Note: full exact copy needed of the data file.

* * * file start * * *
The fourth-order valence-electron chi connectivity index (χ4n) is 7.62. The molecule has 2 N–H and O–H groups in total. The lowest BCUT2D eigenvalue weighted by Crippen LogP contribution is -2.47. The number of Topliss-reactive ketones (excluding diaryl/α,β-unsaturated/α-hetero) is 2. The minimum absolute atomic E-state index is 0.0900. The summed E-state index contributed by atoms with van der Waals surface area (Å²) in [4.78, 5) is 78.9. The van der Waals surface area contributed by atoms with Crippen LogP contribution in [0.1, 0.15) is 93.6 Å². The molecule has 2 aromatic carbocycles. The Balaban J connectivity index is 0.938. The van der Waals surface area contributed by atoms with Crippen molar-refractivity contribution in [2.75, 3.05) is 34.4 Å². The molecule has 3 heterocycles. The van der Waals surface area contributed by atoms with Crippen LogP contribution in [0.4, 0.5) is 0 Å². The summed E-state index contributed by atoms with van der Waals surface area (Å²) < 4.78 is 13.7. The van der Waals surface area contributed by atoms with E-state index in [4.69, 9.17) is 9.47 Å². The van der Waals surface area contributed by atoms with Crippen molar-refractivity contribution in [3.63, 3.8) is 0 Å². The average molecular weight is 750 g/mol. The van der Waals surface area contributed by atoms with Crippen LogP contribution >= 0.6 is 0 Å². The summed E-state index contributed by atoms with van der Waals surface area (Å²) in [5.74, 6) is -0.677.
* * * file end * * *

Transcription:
The fourth-order valence-electron chi connectivity index (χ4n) is 7.62. The molecule has 2 N–H and O–H groups in total. The lowest BCUT2D eigenvalue weighted by Crippen LogP contribution is -2.47. The number of Topliss-reactive ketones (excluding diaryl/α,β-unsaturated/α-hetero) is 2. The minimum absolute atomic E-state index is 0.0900. The summed E-state index contributed by atoms with van der Waals surface area (Å²) in [4.78, 5) is 78.9. The van der Waals surface area contributed by atoms with Crippen LogP contribution in [0.1, 0.15) is 93.6 Å². The molecule has 2 aromatic carbocycles. The Balaban J connectivity index is 0.938. The van der Waals surface area contributed by atoms with Crippen molar-refractivity contribution in [2.75, 3.05) is 34.4 Å². The molecule has 3 heterocycles. The van der Waals surface area contributed by atoms with Crippen LogP contribution in [0.4, 0.5) is 0 Å². The summed E-state index contributed by atoms with van der Waals surface area (Å²) < 4.78 is 13.7. The van der Waals surface area contributed by atoms with E-state index in [4.69, 9.17) is 9.47 Å². The van der Waals surface area contributed by atoms with Crippen molar-refractivity contribution in [3.63, 3.8) is 0 Å². The average molecular weight is 750 g/mol. The van der Waals surface area contributed by atoms with Crippen LogP contribution >= 0.6 is 0 Å². The summed E-state index contributed by atoms with van der Waals surface area (Å²) in [5.74, 6) is -0.677.